Summary of Suppliers When you sum up the different aspects of the suppliers you come to the quick conclusion that the power is definitely in the hands of the soft drink industry. This makes the industry very attractive for investment and for the companies already in the industry from the supply aspect. This means that it is attractive to new entrants as well. Buyers Buyer Concentration versus Industry Concentration The buyers for the soft drink industry are members of a large network of bottlers and distributors that represent the major soft drink companies at the local level. Distributors purchase the finished, packaged product from the soft drink companies while bottlers purchase the major ingredients. With the consolidation that has occurred within the industry, there is little difference between the two. Distributors are assigned to represent a specific geographic area, for example a town or a county. In turn, these distributors are responsible for distributing the product to the retailers who sell the products to the end consumer. In recent years, the national companies have been purchasing independent bottlers in an effort to consolidate the business and gain some distribution economies of scale (Thompson and Strickland, 1993). Buyer Volume The contractual agreements, which are present in this industry, dictate that the major soft drink companies will sell their products to the distributors. Therefore, buyer volume is not a factor for this industry. Buyer Switching Cost Independent bottlers have contractual agreements to represent that company within a certain area. Switching costs would include establishing new relationships with other companies to represent and the legal costs associated with distributors being released from the contract. Buyer Information Distributors are very informed about the product that they are distributing. Information flows freely between the soft drink Companies and the local distributors and down to the retailers. There are many co-operative promotions where distributors and soft drink companies collaborate on price and advertising campaigns (Crouch, Steve). For example, major soft drink firms will send a regular report out to its distributors describing upcoming promotional events where the cost will be shared between the two companies. For promotions that fall outside of this report, the distributors will have to coordinate that sponsorship with the soft drink company. Threat of Backward Integration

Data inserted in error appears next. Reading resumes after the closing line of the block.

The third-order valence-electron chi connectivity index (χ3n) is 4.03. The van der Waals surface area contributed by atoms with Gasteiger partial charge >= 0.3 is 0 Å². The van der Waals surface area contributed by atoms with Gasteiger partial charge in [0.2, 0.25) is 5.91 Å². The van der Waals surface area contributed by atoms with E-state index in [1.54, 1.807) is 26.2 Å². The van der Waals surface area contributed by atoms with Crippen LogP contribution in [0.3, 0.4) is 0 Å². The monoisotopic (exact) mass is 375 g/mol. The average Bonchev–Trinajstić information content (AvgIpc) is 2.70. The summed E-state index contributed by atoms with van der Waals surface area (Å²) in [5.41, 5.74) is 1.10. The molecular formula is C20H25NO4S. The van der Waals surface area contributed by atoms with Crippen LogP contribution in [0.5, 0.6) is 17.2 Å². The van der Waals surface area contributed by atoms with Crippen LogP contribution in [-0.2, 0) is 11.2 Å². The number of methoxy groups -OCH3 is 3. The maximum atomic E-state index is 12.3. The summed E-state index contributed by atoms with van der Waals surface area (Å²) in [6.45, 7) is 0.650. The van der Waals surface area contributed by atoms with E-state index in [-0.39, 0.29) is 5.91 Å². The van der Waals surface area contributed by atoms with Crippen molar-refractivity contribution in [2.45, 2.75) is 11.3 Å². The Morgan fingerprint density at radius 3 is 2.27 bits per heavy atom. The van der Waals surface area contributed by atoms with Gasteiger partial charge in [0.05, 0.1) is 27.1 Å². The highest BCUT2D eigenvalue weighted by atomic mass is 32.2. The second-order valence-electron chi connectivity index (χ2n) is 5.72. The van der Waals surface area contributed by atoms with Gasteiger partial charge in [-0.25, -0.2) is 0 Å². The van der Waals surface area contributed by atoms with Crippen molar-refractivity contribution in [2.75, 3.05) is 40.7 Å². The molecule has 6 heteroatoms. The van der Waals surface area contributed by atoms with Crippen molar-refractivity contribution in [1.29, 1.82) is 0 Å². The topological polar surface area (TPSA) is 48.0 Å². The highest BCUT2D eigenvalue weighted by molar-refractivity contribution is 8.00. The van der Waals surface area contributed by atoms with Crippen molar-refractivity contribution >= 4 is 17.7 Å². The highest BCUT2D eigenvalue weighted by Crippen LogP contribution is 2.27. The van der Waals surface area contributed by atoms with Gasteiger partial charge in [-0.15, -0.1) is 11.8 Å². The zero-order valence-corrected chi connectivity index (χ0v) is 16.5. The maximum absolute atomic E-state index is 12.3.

It is doubtful that local distributors will move into the actual production process of soft drinks. Distributors specialize in the transportation and promotion of the product that they rely on the carbonated beverage companies produce. However, major retailers; for example Wal-Mart and Harris Teeter have begun distributing their own private label brands of soft drinks. Wal-Mart now offers Sam's Choice and Harris Teeter offers President's Choice at a significantly lower price. These private label competitors will not provide the variety of packaging alternatives, which make the national leaders so successful (PepsiCo 1995 Annual Report). For example, Pepsi offers 12-ounce cans, 20 ounce bottles, 1 liter bottles, six packs, twelve packs, cases and "The Cube" 24 can boxes. Pull Through Pull through is not a factor from the independent bottler's perspective. These bottlers have a franchise agreement to represent a major carbonated beverage company on the local level. These distributors are legally bound to represent these companies and therefore cannot choose not to promote certain types of beverages. Brand Identity of Buyers Brand identity of buyers is not relevant to the distributors because of the contractual relationship that exists where distributors represent the soft drink companies. The distributors have an exclusive contractual agreement to represent that soft drink brand. Price Sensitivity Distributors are not highly price sensitive buyers. Independent bottlers are on a national contract so all distributors pay the same price for the same products. Price to Total Purchases Soft drinks are the single product that the distributors are concerned with so price is very important to them. Soft drink companies rely on these distributors to represent them on the local level, so it is important to maintain a healthy relationship. Impact on Quality and Performance All three of the leading carbonated beverage producers, Coca-Cola, PepsiCo, and Cadbury Schweppes believe that their buyers (distributors) are an important step in taking their products to the end consumer. The service, which their distributors provide to the retailers, makes a difference to the retailers who sell the product to the end consumer. The actions of that distributor reflect on the soft drink company so if the distributor does not provide the level of service that retailer or restaurant desires, it may harm the company's image.